The Ten Monster
Students will be able to calculate ten less than numbers under 20.
- Show students a tower of 15 snap cubes.
- Ask, “How many cubes do I have in my tower?”
- Count aloud with students.
- Now ask, “How many cubes would I have if I had 10 less?”
- Have students share a few answers, then take away 10 cubes.
- Count how many are left.
Explicit Instruction/Teacher Modeling(5 minutes)
- Write on the board 15-10 = 5. Tell students that 15 take away ten is five.
- Point to the number 15 on the number chart. Move your finger to the space directly above 15 (5) and say 15-10=5.
- Remind students that the one in “15” means that the number has one ten.
- When you take away the ten (by subtracting) there are only five ones left.
Guided Practice/Interactive Modeling(10 minutes)
- Hand out snap cubes to the students. Have them each make a tower of 17 cubes.
- Now tell them that a Ten Monster is coming to town. The Ten Monster loves to eat parts of numbers. He takes one ten from each number.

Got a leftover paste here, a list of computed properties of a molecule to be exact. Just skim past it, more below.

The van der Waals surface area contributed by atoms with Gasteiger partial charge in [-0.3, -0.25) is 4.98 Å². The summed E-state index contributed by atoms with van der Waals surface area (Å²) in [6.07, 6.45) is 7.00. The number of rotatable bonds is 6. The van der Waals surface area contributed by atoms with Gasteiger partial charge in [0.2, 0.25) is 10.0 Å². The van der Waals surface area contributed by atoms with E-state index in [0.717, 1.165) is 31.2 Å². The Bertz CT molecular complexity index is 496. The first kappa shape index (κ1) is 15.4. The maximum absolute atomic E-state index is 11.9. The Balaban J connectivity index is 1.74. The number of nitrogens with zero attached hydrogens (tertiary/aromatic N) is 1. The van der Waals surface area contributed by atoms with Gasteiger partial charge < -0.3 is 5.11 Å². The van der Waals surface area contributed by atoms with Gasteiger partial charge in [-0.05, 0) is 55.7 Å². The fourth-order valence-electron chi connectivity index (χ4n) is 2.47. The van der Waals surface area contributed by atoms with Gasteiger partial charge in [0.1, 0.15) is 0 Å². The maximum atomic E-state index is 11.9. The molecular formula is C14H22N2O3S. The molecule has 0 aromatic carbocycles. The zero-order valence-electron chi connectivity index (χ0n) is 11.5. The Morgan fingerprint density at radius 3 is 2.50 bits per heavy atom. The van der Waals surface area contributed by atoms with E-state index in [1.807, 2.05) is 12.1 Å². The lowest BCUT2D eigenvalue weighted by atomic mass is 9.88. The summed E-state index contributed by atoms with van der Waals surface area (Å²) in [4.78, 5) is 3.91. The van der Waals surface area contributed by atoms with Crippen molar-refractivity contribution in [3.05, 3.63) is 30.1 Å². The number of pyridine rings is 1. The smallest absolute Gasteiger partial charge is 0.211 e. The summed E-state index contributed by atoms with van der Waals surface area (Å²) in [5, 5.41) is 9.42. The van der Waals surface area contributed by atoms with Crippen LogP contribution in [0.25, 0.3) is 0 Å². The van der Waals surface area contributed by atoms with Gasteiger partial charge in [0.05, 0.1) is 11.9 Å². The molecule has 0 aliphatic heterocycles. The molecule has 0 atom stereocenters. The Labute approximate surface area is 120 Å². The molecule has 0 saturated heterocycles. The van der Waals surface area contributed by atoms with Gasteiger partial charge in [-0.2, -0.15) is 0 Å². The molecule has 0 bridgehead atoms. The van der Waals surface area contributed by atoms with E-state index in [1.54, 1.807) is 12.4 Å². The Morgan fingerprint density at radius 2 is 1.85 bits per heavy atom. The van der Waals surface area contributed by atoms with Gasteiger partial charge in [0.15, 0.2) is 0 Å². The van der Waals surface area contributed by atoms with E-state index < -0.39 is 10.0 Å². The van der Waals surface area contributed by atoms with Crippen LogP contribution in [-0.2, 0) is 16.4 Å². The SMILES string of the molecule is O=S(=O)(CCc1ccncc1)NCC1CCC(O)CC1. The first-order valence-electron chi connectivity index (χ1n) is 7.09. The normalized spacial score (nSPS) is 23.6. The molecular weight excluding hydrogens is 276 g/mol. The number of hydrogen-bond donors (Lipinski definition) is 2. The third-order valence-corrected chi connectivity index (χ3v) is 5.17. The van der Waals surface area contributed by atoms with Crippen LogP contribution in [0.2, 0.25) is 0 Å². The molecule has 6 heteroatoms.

- Ask students to figure out how many cubes their towers would have if the Ten Monster came and took ten cubes.
- After students solve the problem, have them turn to a partner to share out their answers.
- Have students turn back to the number chart to see that ten less than 17 is 7.
Independent Working Time(15 minutes)
- Pass out Here Comes the Ten Monster! and Ten Less worksheets.
- Have students work independently on the worksheets, circulating around the room to provide assistance as needed.
Enrichment: Have students create their own “Ten Monster” problems and ask them to trade problems with a partner.
Support: Have students complete the worksheets with the help of snap cubes and/or number charts.
- Assess students’ understanding by observing how they are subtracting by ten. Are they able to subtract without counting objects one-by-one?
- Assess understanding by looking at students’ completed worksheets.
Review and Closing(5 minutes)
Have students share some of their answers to the Here Comes the Ten Monster worksheets.